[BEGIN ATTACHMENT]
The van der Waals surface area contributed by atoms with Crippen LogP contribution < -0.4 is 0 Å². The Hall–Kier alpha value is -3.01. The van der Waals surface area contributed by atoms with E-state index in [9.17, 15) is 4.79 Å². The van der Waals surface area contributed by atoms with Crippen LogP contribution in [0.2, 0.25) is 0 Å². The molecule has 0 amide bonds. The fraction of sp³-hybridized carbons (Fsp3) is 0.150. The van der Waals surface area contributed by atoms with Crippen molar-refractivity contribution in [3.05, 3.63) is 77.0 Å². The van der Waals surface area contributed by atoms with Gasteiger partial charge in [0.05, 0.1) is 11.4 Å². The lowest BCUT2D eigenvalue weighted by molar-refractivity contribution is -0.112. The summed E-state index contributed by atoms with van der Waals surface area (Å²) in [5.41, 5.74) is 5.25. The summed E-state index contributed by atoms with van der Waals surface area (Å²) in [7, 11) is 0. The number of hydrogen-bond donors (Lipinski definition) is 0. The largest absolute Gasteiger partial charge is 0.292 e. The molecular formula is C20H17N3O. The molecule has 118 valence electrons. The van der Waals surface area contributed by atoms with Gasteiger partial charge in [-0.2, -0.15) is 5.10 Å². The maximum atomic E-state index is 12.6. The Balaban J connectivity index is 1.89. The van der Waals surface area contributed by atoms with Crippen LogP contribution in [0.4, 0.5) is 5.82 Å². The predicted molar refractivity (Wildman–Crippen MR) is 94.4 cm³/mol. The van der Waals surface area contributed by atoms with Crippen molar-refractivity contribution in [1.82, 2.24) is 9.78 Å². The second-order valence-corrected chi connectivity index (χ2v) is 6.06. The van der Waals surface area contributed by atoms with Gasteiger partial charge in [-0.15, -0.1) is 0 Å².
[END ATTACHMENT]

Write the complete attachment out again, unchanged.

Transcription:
The van der Waals surface area contributed by atoms with Crippen LogP contribution < -0.4 is 0 Å². The Hall–Kier alpha value is -3.01. The van der Waals surface area contributed by atoms with E-state index in [9.17, 15) is 4.79 Å². The van der Waals surface area contributed by atoms with Crippen LogP contribution in [0.2, 0.25) is 0 Å². The molecule has 0 amide bonds. The fraction of sp³-hybridized carbons (Fsp3) is 0.150. The van der Waals surface area contributed by atoms with Crippen molar-refractivity contribution in [3.05, 3.63) is 77.0 Å². The van der Waals surface area contributed by atoms with Gasteiger partial charge in [0.05, 0.1) is 11.4 Å². The lowest BCUT2D eigenvalue weighted by molar-refractivity contribution is -0.112. The summed E-state index contributed by atoms with van der Waals surface area (Å²) in [5.41, 5.74) is 5.25. The summed E-state index contributed by atoms with van der Waals surface area (Å²) in [7, 11) is 0. The number of hydrogen-bond donors (Lipinski definition) is 0. The largest absolute Gasteiger partial charge is 0.292 e. The molecular formula is C20H17N3O. The molecule has 118 valence electrons. The van der Waals surface area contributed by atoms with Gasteiger partial charge in [-0.2, -0.15) is 5.10 Å². The maximum atomic E-state index is 12.6. The Balaban J connectivity index is 1.89. The van der Waals surface area contributed by atoms with Crippen LogP contribution in [0.4, 0.5) is 5.82 Å². The predicted molar refractivity (Wildman–Crippen MR) is 94.4 cm³/mol. The van der Waals surface area contributed by atoms with Crippen molar-refractivity contribution in [1.82, 2.24) is 9.78 Å². The second-order valence-corrected chi connectivity index (χ2v) is 6.06. The van der Waals surface area contributed by atoms with Gasteiger partial charge in [-0.15, -0.1) is 0 Å².